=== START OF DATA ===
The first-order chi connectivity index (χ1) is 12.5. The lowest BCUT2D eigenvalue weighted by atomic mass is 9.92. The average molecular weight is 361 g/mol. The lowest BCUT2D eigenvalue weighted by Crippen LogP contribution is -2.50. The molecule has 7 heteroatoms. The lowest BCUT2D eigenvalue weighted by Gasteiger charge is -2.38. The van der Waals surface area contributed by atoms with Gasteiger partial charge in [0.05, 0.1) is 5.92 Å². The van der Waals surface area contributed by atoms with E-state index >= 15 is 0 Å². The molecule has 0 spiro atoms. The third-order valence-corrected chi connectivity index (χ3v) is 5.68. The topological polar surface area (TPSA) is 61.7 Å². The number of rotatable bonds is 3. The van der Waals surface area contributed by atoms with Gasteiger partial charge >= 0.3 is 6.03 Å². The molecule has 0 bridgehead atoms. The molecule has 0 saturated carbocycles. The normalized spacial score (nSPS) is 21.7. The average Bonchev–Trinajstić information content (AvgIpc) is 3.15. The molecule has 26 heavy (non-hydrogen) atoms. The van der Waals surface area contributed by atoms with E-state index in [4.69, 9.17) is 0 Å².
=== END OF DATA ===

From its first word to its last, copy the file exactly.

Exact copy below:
The first-order chi connectivity index (χ1) is 12.5. The lowest BCUT2D eigenvalue weighted by atomic mass is 9.92. The average molecular weight is 361 g/mol. The lowest BCUT2D eigenvalue weighted by Crippen LogP contribution is -2.50. The molecule has 7 heteroatoms. The lowest BCUT2D eigenvalue weighted by Gasteiger charge is -2.38. The van der Waals surface area contributed by atoms with Gasteiger partial charge in [0.05, 0.1) is 5.92 Å². The van der Waals surface area contributed by atoms with E-state index >= 15 is 0 Å². The molecule has 0 spiro atoms. The third-order valence-corrected chi connectivity index (χ3v) is 5.68. The topological polar surface area (TPSA) is 61.7 Å². The number of rotatable bonds is 3. The van der Waals surface area contributed by atoms with Gasteiger partial charge >= 0.3 is 6.03 Å². The molecule has 0 bridgehead atoms. The molecule has 0 saturated carbocycles. The normalized spacial score (nSPS) is 21.7. The average Bonchev–Trinajstić information content (AvgIpc) is 3.15. The molecule has 26 heavy (non-hydrogen) atoms. The van der Waals surface area contributed by atoms with E-state index in [4.69, 9.17) is 0 Å².